17 Ways to Define DevOps - Part 3
What Does DevOps Mean to You?
November 19, 2015

DEVOPSdigest asked experts from across the industry to define what DevOps means to them. The goal is to show just how many varied ideas are connected with the concept of DevOps, and in the process learn a little more what DevOps is all about. The third installment shows the impact of DevOps on both Dev and Ops team members.

Start with 17 Ways to Define DevOps - Part 1

Start with 17 Ways to Define DevOps - Part 2

8. EMPOWERING DEVELOPERS

DevOps takes away the friction between software developers and a traditional ops team by entrusting developers with responsibility for the products they build. It's not about giving developers more work to do — it's about giving them the power to get the whole job done rather than a small portion of it.
Ryan Park
Principal Infrastructure Engineer, Runscope

DevOps is a philosophy that places value on developers owning responsibility for service operations to enable a high velocity of infrastructure change without sacrificing service quality. It's less an organizational structure and more of a cultural transformation. By embedding operational discipline in the development process, technology-driven companies deliver better products faster. It's the only way for teams to deliver modern apps at scale.
Dan Turchin
VP of Product, Big Panda

9. EMPOWERING OPERATIONS

I see DevOps as official recognition that the classic model makes operations people frustrated with software developers, and vice versa. People whose natural instinct is to fix things rather than point fingers will not be shy about looking over the shoulder of the person in the other chair, and collaborating to remove obstacles. DevOps makes that part of an actual job description, rather than an unrecognized reality.
Thomas Stocking
Director of Sales Engineering, GroundWork

10. CROSS-FUNCTIONALITY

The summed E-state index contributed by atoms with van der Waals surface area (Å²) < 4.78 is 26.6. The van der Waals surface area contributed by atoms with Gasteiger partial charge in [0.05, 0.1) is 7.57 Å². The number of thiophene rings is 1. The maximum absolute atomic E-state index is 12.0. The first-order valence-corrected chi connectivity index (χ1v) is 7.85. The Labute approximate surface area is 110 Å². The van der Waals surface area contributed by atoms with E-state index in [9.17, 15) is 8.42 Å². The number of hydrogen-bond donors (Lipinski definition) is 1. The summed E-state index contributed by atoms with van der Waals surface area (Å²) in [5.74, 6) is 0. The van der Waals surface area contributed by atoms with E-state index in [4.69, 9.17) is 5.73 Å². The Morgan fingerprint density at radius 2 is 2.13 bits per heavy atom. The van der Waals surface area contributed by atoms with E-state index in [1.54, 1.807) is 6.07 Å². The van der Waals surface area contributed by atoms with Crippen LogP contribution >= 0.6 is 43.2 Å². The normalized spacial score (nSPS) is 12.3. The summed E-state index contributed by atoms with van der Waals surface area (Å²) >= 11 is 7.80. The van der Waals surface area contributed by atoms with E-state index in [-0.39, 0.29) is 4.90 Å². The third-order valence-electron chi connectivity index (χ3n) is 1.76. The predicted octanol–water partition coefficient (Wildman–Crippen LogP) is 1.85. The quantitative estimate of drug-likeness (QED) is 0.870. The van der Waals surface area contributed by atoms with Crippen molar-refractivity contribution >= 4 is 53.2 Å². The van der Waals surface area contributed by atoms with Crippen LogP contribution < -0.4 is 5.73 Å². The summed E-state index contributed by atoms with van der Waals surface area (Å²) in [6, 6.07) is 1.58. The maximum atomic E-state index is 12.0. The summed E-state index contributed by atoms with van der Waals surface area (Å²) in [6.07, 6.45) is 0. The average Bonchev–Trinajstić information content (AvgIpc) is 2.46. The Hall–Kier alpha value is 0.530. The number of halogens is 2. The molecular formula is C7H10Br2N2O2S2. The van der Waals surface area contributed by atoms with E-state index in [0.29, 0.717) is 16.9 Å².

We can talk about agility, automation and collaboration til the cows come home, but DevOps is about people being generalists vs. specialists. Having a broad understanding of how to build and support applications, networks, databases and storage will become invaluable in cloud environments where nearly every service is built using APIs vs. bespoke code. When something breaks or goes wrong you shouldn't need experts to troubleshoot different areas of your environment, you need generalists who can leverage the insight that their APM, NPM and ITOA toolsets can provide.
Steve Burton
Chairman, VP of Product Marketing, Moogsoft

No matter what exact definition and flavor of DevOps an organization is following, I think a key element of DevOps is to have developers who act and think like ops people, and vice versa. Developers who are on-call and held accountable for ensuring that their code doesn't just do well in the lab environment, but is easy to operate and doesn't break under real-world circumstances will produce better applications.
Sven Dummer
Senior Director of Product Marketing, Loggly

11. BREAKING DOWN SILOS

DevOps is an amalgam of strategy, culture, methodology, architecture and technology that enables dev teams to break down silos and cumbersome frameworks in teams, systems and tech so that they can ship whatever they want whenever they want with higher quality and lower cost.
Steven Anderson
CEO, Clutch

DevOps means mitigating any and all constraints in order to roll out high-quality, high-performance software, faster, regardless of platform. Traditionally, mobile/distributed teams work in very different silos from mainframe teams. Each with their own distinct culture. Unfortunately, the characteristics of mainframe systems and culture can cause an overall software development effort to encounter slowdowns, or even come to a screeching halt. Fortunately, mainframe ISVs are making tremendous strides in modernizing and evolving these systems for non-mainframe experts, enabling a faster, more agile platform that can keep up with the pace of DevOps while nurturing innovation.
Christopher O'Malley
President and CEO, Compuware

Devops is about driving application transformation. Making things and people work not only as "islands" but a cool ecosystem of software development and infrastructure that is fueled by a passionate team attitude.
Stacy Gorkoff
VP, Strategic Marketing, INETCO

To achieve DevOps success, organizations must shift from silo-based management of their application infrastructures to a collaborative approach that offers end-to-end, correlated visibility to all stakeholders. This will enable faster and more accurate problem resolution, improved end-user satisfaction , rapid optimization and enhanced planning to scale the business for the future.
Arun Aravamudhan
Senior Product Architect, eG Innovations

Read 17 Ways to Define DevOps - Part 4, outlining the many approaches and tools associated with DevOps.

Author

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